Theodore Jerome Cohen is the Readers’ Choice in this week’s Indies Unlimited Flash Fiction Challenge. The winning entry is decided by the popular vote and rewarded with a special feature here today. (In the case of a tie, the writer who submitted an entry first is the winner per our rules.)
Without further ado, here’s the winning story:
by Theodore Jerome Cohen
The distinguished gentleman seated behind the heavy oak desk was nattily dressed in a black pinstripe suit, light blue shirt, and red and black stripped tie. A red silk handkerchief blossomed from his suit jacket’s left-front pocket. From all appearances—including his white hair and thick-lensed, horned-rimmed glasses—he was George Burns incarnate. A wisp of smoke curled upwards from the half-smoked cigar that lay in the dark brown glass ashtray before him. The cigar band read Sigaro Toscano.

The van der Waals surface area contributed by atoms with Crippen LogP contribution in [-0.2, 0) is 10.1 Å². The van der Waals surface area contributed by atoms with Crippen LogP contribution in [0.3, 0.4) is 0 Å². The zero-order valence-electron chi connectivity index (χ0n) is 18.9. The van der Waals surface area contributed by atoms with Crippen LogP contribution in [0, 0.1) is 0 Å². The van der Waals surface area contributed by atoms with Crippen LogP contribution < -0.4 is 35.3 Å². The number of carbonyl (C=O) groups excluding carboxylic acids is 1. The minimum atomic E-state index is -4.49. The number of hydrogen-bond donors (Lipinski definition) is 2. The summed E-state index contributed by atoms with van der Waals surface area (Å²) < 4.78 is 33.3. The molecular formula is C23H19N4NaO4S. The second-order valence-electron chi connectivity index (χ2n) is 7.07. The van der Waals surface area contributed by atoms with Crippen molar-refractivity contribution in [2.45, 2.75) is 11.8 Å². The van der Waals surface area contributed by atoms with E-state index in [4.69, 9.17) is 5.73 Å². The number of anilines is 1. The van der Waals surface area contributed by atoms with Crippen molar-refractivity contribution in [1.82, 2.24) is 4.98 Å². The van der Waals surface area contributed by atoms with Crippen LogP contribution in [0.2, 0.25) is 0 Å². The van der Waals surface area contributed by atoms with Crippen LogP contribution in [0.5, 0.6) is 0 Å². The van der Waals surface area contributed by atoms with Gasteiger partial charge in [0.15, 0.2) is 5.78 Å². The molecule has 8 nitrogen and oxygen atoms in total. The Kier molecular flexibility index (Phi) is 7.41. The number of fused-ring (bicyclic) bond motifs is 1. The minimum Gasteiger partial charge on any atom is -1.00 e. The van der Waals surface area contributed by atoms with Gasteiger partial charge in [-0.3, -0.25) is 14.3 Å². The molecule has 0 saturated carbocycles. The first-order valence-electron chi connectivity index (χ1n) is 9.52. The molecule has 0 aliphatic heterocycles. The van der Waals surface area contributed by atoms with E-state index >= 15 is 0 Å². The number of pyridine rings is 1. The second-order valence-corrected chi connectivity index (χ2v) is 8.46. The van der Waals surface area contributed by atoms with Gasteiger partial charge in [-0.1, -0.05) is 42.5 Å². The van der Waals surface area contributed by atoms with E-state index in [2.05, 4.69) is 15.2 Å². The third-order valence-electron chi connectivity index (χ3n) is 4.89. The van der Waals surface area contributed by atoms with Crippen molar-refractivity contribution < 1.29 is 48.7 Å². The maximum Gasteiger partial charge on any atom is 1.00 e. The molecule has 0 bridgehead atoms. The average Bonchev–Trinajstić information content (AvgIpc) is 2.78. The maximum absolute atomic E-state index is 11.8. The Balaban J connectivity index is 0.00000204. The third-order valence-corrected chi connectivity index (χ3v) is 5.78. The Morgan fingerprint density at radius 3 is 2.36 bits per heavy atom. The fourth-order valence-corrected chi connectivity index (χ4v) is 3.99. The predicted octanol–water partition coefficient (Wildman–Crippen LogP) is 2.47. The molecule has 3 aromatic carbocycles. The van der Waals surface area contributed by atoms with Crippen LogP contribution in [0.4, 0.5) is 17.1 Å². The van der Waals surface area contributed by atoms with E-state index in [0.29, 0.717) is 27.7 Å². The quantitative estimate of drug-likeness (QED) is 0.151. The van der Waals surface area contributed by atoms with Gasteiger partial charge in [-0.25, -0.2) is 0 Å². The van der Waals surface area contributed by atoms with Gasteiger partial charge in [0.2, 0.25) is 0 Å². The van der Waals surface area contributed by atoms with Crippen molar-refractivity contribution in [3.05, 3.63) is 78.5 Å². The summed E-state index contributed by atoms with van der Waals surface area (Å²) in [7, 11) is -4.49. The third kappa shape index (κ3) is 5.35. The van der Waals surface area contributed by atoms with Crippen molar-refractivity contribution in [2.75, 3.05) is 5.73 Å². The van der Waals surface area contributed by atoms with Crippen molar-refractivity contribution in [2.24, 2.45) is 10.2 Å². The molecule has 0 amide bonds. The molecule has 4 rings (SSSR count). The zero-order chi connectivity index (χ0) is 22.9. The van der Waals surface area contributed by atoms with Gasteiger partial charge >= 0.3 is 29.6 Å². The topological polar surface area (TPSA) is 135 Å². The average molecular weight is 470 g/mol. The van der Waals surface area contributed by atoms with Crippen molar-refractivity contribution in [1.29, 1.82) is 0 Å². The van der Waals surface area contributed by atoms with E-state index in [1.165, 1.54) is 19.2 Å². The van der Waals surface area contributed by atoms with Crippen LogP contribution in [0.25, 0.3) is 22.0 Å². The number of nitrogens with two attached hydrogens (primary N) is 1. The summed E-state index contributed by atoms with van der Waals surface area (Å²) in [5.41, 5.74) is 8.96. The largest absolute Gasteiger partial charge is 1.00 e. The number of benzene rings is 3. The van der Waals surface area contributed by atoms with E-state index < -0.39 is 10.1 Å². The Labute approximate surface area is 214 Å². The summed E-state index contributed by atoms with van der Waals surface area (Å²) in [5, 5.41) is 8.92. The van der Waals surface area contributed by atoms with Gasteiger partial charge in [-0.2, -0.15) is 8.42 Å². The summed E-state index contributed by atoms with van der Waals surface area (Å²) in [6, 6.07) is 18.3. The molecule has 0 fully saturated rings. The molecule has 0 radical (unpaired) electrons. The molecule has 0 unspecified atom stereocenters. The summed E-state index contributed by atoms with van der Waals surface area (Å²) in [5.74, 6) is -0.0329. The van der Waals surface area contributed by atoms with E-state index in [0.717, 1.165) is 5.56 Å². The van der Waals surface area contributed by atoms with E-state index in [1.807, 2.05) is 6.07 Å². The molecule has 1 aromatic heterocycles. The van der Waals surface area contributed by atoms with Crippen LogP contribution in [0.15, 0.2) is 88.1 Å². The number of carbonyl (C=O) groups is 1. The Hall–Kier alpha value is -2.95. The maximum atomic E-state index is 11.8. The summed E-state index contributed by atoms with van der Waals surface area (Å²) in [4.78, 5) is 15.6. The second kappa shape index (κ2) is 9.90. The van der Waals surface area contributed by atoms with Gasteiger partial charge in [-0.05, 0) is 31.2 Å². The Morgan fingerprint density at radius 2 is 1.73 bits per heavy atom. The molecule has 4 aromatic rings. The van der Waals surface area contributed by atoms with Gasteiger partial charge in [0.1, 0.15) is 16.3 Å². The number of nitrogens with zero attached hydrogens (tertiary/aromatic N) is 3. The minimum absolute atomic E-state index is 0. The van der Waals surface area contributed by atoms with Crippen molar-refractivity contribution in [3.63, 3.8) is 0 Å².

“So,” stated the detective, “we’ve been waiting an hour for you to tell us something that might help us understand how Louie ‘The Lip’ D’Angelo ended up in the East River last night. You haven’t answered even one of our questions!”
The Godfather picked up his cigar, which had gone out, pulled a butane torch lighter from his vest pocket, snapped the ignition button, and with the cigar held down at an angle to the flame, turned the cigar in his fingers while he inhaled using short puffs for about 15 seconds until the end glowed cherry red. Then he took the cigar out of his mouth, coughed—a deep, congested smoker’s cough—and turning the cigar around, gently blew on the glowing end to ensure it had been evenly lit. Returning the lighter to his vest pocket, he sat back, blew a cloud of blue-gray smoke toward the ceiling, and chuckled. “I suspect, but of course can’t be sure, there had been a slight disagreement between two ‘families.’ ”